REVIEW: Neverland [TV Series]



Earlier this month, Syfy debuted a new mini-series, entitled (you guessed it) Neverland.

This adaptation of J.M. Barrie‘s famous world and its two main characters (Pan and Hook) is premised upon one really interesting question:

What if Peter Pan and Captain Hook had been friends?

That question, which is realized in the mini series, opened up (literally) an entire new world for the show’s producers, who largely re-imagine Peter’s first adventure, but who stay true to several of the story’s key elements.

Totaling in almost two hundred and forty minutes to its completion, Neverland is the most ambitious project in Barrie’s world since the cult classic Hook, which debuted as a major motion picture starring Robin Williams as an adult Pan, in 1991.The only character from that movie to reprise his role in the mini series, however, is Bob Hoskins as Smee. (The statue that Robin Williams awakes on at the conclusion of Hook does make a cameo appearance in the antique shop Peter and the Lost Boys raid in the beginning of the series.)

(NOTE: The 2004 film, Finding Neverland, starring Johnny Depp as J.M. Barrie is omitted from this discussion because it does not deal with Neverland as an actuality).

The story begins, not as one might expect (in turn of the 20th century London, but instead) in the mid 1700’s, aboard a ferocious Pirate Ship that has just defeated a vessel and won its prize. That prize, which is a mysterious orb, is the catalyst that unravels the remaining plot, and serves as the key to Neverland. (More on this later)

The story then shifts to the familiar beginning- London in the early 1900’s. We see a boy hovering above and orchestrating pick pocketing partners with the tunes of his flute. Here I must give tremendous credit to the show’s writer and director, Nick Willing: from the very beginning, there is no doubt who Peter is. Even before he could fly, he was a leader, he was fearless, and the addition of the recorder (which later serves as heavy symbolism for primal innocence and savagery) is one of the first true nod’s to Pan’s famous instrument since the Disney adaptation.

Again, Neverland prides itself on all of the things the famous Disney cartoon and Hook left out- from the emphasis of the recorder, to a desire to get home, rather than to stay in Neverland, nothing in this version is as you might expect. Indeed, however, no greater liberty is taken than the way into Neverland.

As anyone familiar with the genre might tell you, there are only so many ways that fantasy can be done. While modes of the “high fantasy” class (which most often take place in alternate or entirely different worlds, such as J.R.R. Tolkien‘s Middle Earth, or Christopher Paolini‘s Alagaësia) do not require entry, and their inhabitants have no knowledge of Earth, some worlds do. In these alternate types of “high fantasy”, though, (like Lewis‘s Narnia,) a knowledge of Earth does exist, and  access to the additional world require some sort of entry- an owl, a map, a cupbard, a ring, or some other device is needed to port from the real word. One of the famous exceptions to this rule, however, was Neverland. To get there, one simply needed to fly to the second star to the right, and go straight on ’til morning, That exception, though, is blown apart by the inclusion of the orbs in the tv show.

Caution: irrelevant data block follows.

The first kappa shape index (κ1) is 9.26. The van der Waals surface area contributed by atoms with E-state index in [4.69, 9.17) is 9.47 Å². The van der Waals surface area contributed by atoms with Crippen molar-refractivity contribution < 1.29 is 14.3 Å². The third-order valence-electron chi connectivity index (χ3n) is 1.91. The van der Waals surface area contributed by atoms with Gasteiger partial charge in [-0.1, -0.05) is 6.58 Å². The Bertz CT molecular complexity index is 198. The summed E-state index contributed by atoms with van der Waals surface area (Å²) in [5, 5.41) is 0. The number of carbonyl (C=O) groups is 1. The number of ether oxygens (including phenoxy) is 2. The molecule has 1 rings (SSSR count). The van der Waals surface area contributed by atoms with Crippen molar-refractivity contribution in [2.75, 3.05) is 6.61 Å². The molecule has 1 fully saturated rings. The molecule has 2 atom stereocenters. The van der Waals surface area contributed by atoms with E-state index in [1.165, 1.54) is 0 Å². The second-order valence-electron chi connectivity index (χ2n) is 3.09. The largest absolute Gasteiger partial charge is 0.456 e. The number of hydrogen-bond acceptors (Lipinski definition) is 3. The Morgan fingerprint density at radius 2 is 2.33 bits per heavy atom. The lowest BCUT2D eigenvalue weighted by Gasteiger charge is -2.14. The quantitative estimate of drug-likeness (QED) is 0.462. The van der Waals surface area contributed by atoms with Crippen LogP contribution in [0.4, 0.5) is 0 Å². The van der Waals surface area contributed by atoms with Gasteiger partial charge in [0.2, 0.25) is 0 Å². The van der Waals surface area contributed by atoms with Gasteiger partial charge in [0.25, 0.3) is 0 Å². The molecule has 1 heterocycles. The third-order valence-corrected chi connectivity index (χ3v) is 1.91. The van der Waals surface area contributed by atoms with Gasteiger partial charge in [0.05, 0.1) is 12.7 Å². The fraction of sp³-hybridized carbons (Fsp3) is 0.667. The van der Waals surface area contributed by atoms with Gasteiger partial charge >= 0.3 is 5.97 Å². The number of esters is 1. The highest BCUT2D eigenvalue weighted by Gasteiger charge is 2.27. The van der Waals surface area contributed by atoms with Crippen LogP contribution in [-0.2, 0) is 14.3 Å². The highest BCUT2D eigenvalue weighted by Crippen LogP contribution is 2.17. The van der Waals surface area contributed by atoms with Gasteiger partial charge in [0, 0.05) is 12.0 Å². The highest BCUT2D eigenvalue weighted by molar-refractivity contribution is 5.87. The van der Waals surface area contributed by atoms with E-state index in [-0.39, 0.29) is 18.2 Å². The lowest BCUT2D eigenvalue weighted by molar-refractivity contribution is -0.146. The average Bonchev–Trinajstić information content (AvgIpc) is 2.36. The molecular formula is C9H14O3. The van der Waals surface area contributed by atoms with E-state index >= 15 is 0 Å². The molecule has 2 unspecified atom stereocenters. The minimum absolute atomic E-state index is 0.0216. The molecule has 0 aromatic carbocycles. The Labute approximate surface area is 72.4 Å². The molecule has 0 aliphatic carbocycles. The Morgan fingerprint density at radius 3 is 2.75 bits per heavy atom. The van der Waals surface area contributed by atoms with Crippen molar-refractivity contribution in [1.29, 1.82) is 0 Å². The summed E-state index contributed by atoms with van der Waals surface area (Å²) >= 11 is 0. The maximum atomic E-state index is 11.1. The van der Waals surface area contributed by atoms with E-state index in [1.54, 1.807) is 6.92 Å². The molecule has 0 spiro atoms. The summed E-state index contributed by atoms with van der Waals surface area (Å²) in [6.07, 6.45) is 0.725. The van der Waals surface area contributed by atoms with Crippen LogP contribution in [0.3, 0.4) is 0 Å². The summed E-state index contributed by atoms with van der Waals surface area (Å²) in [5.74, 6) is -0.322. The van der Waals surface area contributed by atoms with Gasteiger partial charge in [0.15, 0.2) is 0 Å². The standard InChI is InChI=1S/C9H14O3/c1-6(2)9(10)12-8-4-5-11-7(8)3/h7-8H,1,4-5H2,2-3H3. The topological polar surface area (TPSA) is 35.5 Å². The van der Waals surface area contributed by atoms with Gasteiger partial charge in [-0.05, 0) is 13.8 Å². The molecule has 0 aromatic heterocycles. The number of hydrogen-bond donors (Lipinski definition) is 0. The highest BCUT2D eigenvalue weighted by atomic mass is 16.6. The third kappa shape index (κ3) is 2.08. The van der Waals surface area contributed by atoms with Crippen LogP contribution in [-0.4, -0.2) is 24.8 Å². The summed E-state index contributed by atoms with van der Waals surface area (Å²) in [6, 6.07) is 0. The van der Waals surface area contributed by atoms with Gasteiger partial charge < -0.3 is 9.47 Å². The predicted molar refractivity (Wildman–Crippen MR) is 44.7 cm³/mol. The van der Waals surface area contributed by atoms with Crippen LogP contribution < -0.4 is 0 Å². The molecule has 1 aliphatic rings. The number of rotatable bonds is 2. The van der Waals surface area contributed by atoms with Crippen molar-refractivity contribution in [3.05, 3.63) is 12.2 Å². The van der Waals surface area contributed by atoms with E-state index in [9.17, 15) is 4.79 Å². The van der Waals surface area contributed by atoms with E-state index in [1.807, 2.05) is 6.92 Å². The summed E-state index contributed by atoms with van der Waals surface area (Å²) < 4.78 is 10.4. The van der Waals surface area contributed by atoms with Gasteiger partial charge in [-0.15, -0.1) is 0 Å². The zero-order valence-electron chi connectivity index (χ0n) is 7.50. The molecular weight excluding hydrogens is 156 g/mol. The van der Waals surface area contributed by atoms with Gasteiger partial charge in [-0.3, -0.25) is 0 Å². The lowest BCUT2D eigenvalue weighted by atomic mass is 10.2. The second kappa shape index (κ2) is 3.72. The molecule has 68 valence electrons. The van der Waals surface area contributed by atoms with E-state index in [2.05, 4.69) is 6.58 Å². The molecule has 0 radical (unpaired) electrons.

Entirely dependent on a magical artifact they cannot replicate and do not understand, Peter embarks on a personal journey as a boy seeking to become a man, and ends his journey as a boy seeking the thrills of a thousand and one adventures without a thought of adulthood. The show, true to the original story, favors a naturalism and innocence; this standard hallmark of fantasy is well done however; again, the prominence of music comes to mind. In addition, however, the “injuns” (Barrie called them the Red Skins) stand as a clear protagonist group, and guardians of purity.

While the plot of the mini-series does not lend itself to anything shocking, there were refreshing revelations: such as why the pirates hunt the injuns, how the Pirate Ship arrived in Neverland, and why Tinkerbell never hangs out with any of her fairy friends.

The time I’ve spent on the plot should be refreshing to the reader- it means that there was an enjoyment and ease to the story that was not hindered by poor acting or low budget visuals. Luckily, (aside from fairies) Peter is the only one who flys, and his moments in the sky are neither better or worse than Williams’s in Hook. The acting is superb by nearly the entire cast, with Rhys Ifans (Hook), Anna Friel (Captain Bonny), Charlie Rowe (Peter), and Raoul Trujillio (Holy Man) all turning in truly high quality performances, especially considering that this movie was not made with a Hollywood budget. The only noticeably weak performances came from O’orianka Kilcher, who at times looked awkward on screen, but nevertheless turned in a recognizable rendition as Tiger Lilly (whose true name is Aaya).

As a television show, Neverland does everything a story of its caliber might promise an interested viewer: it pays homage to Hook and to Barrie’s Pan, it provides something fresh and viewable, it serves as a portal fantasy, and it provides escapism without sacrificing the humanistic elements of betrayal, innocence, and the space between them, which adds the missing layer of depth that separates a plausible escape from a good story.

Indeed, this is where Neverland’s success is most greatly measured: for it is not a story about fairies and a flying boy set in a timeless land (as one might perceive it to be); rather, it is a cautionary story about the dangers associated with power, and stands in and of itself a defense of morality. And as any leader might tell you, when you can get people to stand behind an ideal, they will remain loyal as long as they live. Such is the same with a viewing audience, who should find Neverland a delightful and compelling adventure.